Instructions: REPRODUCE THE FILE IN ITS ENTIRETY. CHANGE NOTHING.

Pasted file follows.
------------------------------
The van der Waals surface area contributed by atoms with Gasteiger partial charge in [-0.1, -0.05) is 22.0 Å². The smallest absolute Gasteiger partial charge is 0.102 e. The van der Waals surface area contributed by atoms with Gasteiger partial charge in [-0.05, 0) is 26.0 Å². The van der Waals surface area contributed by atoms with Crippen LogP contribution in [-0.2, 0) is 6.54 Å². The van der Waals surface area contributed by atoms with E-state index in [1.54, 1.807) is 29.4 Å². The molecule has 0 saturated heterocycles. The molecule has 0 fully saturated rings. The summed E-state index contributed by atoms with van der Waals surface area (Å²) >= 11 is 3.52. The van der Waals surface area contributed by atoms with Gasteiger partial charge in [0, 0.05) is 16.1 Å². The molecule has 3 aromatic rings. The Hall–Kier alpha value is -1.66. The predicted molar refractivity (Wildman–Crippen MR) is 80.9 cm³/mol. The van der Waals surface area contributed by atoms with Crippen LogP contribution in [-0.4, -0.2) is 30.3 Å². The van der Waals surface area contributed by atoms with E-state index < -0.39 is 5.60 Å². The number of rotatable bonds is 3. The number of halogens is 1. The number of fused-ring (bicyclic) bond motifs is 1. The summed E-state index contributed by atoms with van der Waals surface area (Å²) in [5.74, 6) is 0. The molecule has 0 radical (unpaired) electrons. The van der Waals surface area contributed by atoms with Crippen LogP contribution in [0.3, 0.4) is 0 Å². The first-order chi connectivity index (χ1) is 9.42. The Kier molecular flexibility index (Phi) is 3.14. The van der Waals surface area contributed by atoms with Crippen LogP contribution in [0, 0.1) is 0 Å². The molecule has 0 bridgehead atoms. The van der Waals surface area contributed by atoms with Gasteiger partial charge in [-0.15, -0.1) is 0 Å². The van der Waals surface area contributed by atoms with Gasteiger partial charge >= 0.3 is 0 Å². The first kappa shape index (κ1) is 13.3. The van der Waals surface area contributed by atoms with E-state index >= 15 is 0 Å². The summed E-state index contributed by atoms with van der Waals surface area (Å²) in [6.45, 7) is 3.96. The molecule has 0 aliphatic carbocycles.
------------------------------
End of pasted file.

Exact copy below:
The van der Waals surface area contributed by atoms with Gasteiger partial charge in [-0.1, -0.05) is 22.0 Å². The smallest absolute Gasteiger partial charge is 0.102 e. The van der Waals surface area contributed by atoms with Gasteiger partial charge in [-0.05, 0) is 26.0 Å². The van der Waals surface area contributed by atoms with Crippen LogP contribution in [-0.2, 0) is 6.54 Å². The van der Waals surface area contributed by atoms with E-state index in [1.54, 1.807) is 29.4 Å². The molecule has 0 saturated heterocycles. The molecule has 0 fully saturated rings. The summed E-state index contributed by atoms with van der Waals surface area (Å²) >= 11 is 3.52. The van der Waals surface area contributed by atoms with Gasteiger partial charge in [0, 0.05) is 16.1 Å². The molecule has 3 aromatic rings. The Hall–Kier alpha value is -1.66. The predicted molar refractivity (Wildman–Crippen MR) is 80.9 cm³/mol. The van der Waals surface area contributed by atoms with Crippen LogP contribution in [-0.4, -0.2) is 30.3 Å². The van der Waals surface area contributed by atoms with E-state index < -0.39 is 5.60 Å². The number of rotatable bonds is 3. The number of halogens is 1. The number of fused-ring (bicyclic) bond motifs is 1. The summed E-state index contributed by atoms with van der Waals surface area (Å²) in [5.74, 6) is 0. The molecule has 0 radical (unpaired) electrons. The van der Waals surface area contributed by atoms with Crippen LogP contribution in [0.3, 0.4) is 0 Å². The first-order chi connectivity index (χ1) is 9.42. The Kier molecular flexibility index (Phi) is 3.14. The van der Waals surface area contributed by atoms with Crippen LogP contribution in [0, 0.1) is 0 Å². The molecule has 0 bridgehead atoms. The van der Waals surface area contributed by atoms with Gasteiger partial charge in [-0.15, -0.1) is 0 Å². The van der Waals surface area contributed by atoms with Gasteiger partial charge >= 0.3 is 0 Å². The first kappa shape index (κ1) is 13.3. The van der Waals surface area contributed by atoms with E-state index >= 15 is 0 Å². The summed E-state index contributed by atoms with van der Waals surface area (Å²) in [6.45, 7) is 3.96. The molecule has 0 aliphatic carbocycles.